In the beginning, this MMG powerhouse was all a dream. Born beneath a Def Jam distribution umbrella, Maybach Music Group commenced with the foursome Carol City Cartel (Triple C’s), comprised of Rick, fellow MIA rappers Gunplay and Young Breed, and Torch from the Bronx. While Ross continued delivering successful albums (2009’s Deeper Than Rap and Teflon Don in 2010), his Triple C’s compilation project Custom Cars & Cycles stalled just above 10,000 copies. By the top of 2011, Ross signed a lucrative deal with Warner Bros. that positioned MMG as a multilabel venture. While Wale and Meek Mill were off to the races, the rest of the crew watched and learned.

“I just sat there and rolled with the punches,” says bubbling rhymer Gunplay, hours away from signing his solo Def Jam contract. “I played my position to the tee. I gotta roll a blunt, carry bags, and be a hype man—that’s what my job on the road is? Let’s go.”

As the outfit continued to expand with the additions of Stalley and singer Teedra Moses, Ross put his solo output on pause to don both coach and executive producer fedoras. And as MMG grew, so did Ross’ profile. “[Kanye West and Lil Wayne] were bigger when they created their crews than Ross was when he created his,” says Amanda Seales, cohost of MTV’s roundtable show Hip Hop POV. “They were already established. I feel Ross gained a lot of his accolades and grandeur by having a crew.”

Ross diversified his lineup by adding some forgotten R&B star power. He and Omarion crossed paths in North Carolina earlier this year, bonding at a strip club over clear heels and ticker tape bills. Once Rozay heard Omarion’s in-the-works material, he was sold. “If you go to [Rick’s] house, there’s a G-box with just a whole bunch of old songs,” says 27-year-old Omarion, who supplied Self Made 2 with its soul sheen. “Our music just gelled.” Ross concurs, insisting that you won’t hear O confusing himself for Big Meech or Larry Hoover.

“I need him to sing to those ladies, touch that crowd, have fun,” says the Don of his dance-crazy recruit. “He’s a songwriter and brings a lot of different talents to the table. I don’t want any pressures to feel you have to dress a certain way, talk a certain way. I love that individuality.” Ross’ enlistment process starts from personal admiration—he first has to enjoy your artistry. Today, during this interview, he’ll voice his fandom for rapper Rockie Fresh. By tonight, the Chicago upstart will ink paperwork and officially join the team. Not every MMG recruitment has proven fruitful, though. For all the talk of Ross’ selfless nature with his artists, former member and ATL spitter Pill openly protested his lack of attention from the team last December, announcing his departure from the imprint a month later. “Out of the whole time I was there, I only had two videos shot from MMG,” recalls Pill, who asserts that he never signed paperwork but toured and released music while rocking the Maybach chain. “It was just a ‘We ain’t fuckin’ with you’ [vibe]—it wasn’t in those words, but it might as well have been.”

Ross takes offense to the mere mention of employees who’ve been slipped that pink: “Don’t ask me nothing about no nigga that’s not on MMG or not winning,” he barks. “I don’t have nothing to say about other niggas.”

BACK IN NEW YORK, NBA Commissioner David Stern is still reading draft picks, and Wale’s tantrum has finally subsided. He’s refocused his disgust to the Thai takeout platter laid out on his desk, aside a MacBook Pro and cascade of colorful snapback caps. His feet are kicked up on an icy white comforter as he sprawls against his headboard, eating edamame beans and discarding the pods into a plastic container atop his nightstand. Wale is easily MMG’s most impassioned—the crew’s case study for its members’ no-ceilings swagger. It seems that despite reviving his career, Mr. Folarin just can’t seem to shake the chip that’s been resting firmly on his shoulder since releasing his 2009 debut, Attention Deficit, which sold 28,000 copies in its first week and effectively put his music career on life support. But these days, despite his intense soliloquy moments ago, he owns a cooler mind state (“I want the fans to know I’m evolving”) and some hardware to validate his hard work—his Miguel-featured single “Lotus Flower Bomb” topped Billboard’s rap charts, while “That Way” hit the Top 5. Clearly, Wale is no longer an underdog. So where does one advance from an album called Ambition that actually lives up to its name?

“I did a lot of soul-searching, it’s a lot more personal,” Wale says of his third studio long-player, expected late 2012. “I want to expand, man. Talk to more people, more of our culture, that urban environment. My recent music has been a little more conscious or self-reflecting. I almost fear my next album not being as commercial as Ambition, but that’s just where my heart and mind is right now.”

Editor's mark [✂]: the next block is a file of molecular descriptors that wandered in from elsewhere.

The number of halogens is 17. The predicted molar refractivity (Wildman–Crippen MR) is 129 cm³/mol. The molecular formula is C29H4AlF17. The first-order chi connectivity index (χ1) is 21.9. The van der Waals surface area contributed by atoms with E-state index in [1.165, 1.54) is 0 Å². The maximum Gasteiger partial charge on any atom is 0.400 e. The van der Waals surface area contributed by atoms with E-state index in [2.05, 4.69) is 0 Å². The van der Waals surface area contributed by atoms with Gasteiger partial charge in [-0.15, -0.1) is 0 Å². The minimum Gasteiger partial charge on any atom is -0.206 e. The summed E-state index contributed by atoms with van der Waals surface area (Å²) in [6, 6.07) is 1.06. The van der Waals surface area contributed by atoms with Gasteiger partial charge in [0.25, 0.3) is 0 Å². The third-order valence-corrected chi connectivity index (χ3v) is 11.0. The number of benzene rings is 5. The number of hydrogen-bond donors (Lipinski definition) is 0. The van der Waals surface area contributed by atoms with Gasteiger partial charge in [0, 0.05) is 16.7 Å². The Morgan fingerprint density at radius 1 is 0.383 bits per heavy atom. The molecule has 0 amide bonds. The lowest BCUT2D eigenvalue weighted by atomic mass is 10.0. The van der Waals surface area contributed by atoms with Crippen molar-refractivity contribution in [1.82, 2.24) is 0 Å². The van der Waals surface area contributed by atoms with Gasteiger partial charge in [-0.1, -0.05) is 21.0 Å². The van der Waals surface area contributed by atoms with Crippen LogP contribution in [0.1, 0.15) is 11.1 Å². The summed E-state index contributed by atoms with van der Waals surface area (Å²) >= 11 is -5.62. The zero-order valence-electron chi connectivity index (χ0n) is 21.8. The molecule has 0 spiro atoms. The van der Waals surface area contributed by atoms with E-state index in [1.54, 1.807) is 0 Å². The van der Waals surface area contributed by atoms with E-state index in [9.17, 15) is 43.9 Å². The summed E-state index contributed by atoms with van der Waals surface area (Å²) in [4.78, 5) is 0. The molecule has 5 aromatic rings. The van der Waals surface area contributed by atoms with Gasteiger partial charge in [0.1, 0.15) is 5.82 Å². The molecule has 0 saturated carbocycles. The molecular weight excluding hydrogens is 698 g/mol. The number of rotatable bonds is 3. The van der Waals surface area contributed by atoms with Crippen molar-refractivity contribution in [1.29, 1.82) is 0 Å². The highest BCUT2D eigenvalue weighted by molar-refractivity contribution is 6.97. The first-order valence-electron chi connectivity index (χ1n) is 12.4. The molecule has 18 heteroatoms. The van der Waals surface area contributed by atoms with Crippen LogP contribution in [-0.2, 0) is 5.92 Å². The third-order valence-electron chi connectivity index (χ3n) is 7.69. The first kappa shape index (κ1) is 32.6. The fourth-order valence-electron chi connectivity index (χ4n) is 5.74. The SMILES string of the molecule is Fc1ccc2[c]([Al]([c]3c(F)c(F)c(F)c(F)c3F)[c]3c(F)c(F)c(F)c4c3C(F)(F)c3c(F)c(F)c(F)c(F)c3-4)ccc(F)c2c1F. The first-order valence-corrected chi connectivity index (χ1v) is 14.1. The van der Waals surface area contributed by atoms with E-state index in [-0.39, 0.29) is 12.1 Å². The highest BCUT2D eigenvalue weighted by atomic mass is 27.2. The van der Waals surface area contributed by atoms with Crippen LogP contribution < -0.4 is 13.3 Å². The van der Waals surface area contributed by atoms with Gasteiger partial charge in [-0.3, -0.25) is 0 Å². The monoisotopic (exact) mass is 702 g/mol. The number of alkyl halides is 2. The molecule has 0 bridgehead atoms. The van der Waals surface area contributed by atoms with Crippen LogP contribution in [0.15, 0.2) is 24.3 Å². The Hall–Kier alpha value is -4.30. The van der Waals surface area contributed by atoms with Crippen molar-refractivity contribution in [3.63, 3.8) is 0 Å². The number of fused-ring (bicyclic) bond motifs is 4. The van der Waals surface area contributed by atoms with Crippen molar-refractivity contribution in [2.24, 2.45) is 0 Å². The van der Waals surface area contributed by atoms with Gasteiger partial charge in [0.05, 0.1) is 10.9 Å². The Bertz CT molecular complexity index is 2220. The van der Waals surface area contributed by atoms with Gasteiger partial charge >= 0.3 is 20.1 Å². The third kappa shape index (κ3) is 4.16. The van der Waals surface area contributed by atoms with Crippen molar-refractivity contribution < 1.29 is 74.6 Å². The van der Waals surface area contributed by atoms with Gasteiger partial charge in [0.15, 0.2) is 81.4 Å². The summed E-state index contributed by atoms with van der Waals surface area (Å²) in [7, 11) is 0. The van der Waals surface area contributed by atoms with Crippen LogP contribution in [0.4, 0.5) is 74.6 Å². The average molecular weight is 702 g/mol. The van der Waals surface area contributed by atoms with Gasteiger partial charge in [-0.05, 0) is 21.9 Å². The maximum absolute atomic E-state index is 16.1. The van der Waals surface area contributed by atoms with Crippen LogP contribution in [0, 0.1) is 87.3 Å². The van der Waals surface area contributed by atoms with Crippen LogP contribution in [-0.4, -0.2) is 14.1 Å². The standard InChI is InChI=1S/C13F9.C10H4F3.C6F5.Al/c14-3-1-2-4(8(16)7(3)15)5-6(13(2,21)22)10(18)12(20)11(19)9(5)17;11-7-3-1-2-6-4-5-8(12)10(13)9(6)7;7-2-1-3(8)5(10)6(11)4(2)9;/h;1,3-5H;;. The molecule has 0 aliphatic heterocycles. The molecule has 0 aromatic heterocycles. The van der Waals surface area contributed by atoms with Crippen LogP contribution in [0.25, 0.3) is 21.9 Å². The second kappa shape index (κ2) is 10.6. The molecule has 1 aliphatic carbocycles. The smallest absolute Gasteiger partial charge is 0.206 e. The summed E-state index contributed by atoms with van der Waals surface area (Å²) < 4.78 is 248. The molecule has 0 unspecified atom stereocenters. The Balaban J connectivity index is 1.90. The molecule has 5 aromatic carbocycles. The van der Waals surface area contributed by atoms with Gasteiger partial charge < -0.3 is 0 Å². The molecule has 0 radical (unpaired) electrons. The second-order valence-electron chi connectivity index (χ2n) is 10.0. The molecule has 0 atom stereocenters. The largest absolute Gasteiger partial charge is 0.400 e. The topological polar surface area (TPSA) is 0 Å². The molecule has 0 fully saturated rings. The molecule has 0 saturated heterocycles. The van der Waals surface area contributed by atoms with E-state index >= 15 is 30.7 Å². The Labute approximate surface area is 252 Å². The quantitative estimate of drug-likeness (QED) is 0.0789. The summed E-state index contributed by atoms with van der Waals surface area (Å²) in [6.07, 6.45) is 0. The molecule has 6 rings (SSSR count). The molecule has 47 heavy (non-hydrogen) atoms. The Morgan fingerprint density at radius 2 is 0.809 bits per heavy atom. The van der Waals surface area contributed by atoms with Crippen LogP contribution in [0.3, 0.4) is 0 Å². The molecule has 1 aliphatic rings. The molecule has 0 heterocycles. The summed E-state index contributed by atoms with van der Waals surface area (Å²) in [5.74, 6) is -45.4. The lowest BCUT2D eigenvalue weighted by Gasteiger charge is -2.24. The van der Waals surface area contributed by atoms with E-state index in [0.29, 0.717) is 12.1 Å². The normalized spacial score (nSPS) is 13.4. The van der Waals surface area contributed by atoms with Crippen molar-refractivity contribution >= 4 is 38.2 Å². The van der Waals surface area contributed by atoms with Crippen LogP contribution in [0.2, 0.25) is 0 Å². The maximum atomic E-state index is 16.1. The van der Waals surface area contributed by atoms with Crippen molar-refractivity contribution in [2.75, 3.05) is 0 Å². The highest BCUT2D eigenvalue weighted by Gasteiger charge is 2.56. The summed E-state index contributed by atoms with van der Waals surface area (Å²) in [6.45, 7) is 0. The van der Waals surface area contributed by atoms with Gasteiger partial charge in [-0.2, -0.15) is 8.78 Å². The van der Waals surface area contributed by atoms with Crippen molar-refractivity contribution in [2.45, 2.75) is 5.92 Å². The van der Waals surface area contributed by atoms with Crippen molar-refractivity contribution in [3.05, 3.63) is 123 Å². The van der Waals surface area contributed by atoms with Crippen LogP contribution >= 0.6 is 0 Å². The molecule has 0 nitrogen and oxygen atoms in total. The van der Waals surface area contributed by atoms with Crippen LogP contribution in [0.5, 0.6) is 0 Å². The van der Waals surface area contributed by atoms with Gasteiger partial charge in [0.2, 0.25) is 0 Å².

Meek Mill is similarly staying true with his solo debut. He moved to Los Angeles for four months to record, helping inspire his sunny, divinely sacrilegious single “Amen” with Drake and Jeremih. Yet, his unfinished Dreams and Nightmares album is sonically moodier. Once you delve into the contents of his metallic external hard drive, on which MEEK MILL is scribbled on an affixed strip of masking tape, it’s apparent. Waka pops up for a raucous, rainmaking ode to big-booty bitches (his words). Elsewhere, Meek jostles with Wale, French Montana and J. Cole on a posse cut about never returning to a piss-poor lifestyle. And, of course, there’s tough talk (“I chase you down with the metal like we was running a race, but it’s no relay/And fuck the D.A.,” he snaps over piano keys on “The Life”).

“I wanna give both sides of my life—what’s going on now, the sort of rap life… and what it took to get here,” Meek says. “Me, DMX, 50 [Cent], we came in with no fear, like, fuck everything. Fuck making pop songs, fuck making R&B songs, I’ma stick to this street shit and still get this money. A lot of people think street rap can’t get you money. People in my ’hood gon’ buy my album. It’s all about them having that connection with you.”

“Meek has the potential,” adds New York radio station Power 105’s personality DJ Envy of Meek’s breakout chances. “But if it happens, it’ll be one of those things where he makes a
record just for his people and it crosses over on its own.”

WHETHER RICK ROSS REMAINS MMG’s top seller, God Forgives is expected to be a monster release. He’s managed to one-up every solo album since his 2006 debut, Port of Miami. And although the album rollout has been bumpy—the single “So Sophisticated” received a tepid response and Ross’ Usher-guested “Touch’n You” was upstaged by the duo’s “Lemme See,” for Ursh’s recent album—Ross is in a positive space, both artistically and as a boss. It’s the personal side that’s concerning. “It’s all about grinding, going hard and hustling. That’s my strong point,” he says. “I just hope that none of this is stressing me.” Ross has been paying special attention to his sleep and stress levels since he suffered a pair of seizures last October. While he’s had several “health talks” with doctors, Ross’ 24-7 drive is the root of his happiness, so he’ll only slow himself but so much. “I try to get more rest. Do I do it all the time? Of course not. I got shit to do, goals to accomplish. I just try to balance.”

In the case that Ross ever tires of steadying the scales, he’s built a lofty musical estate featuring stars that are already shooting and some pretty anticipated newcomers. As the heavyweight approaches hip-hop’s Social Security age group (he turns 37 in January) the question begs: Is a future seat solely behind a desk—feet up, shades still on—a distant possibility?

“I wouldn’t be able to tell you that,” Ross answers. “I just love to be around music, in whatever capacity. If it’s just putting out artists or making music myself or producing, we have a lot of different things going on. I’ma be a big boy in this game for a long time.”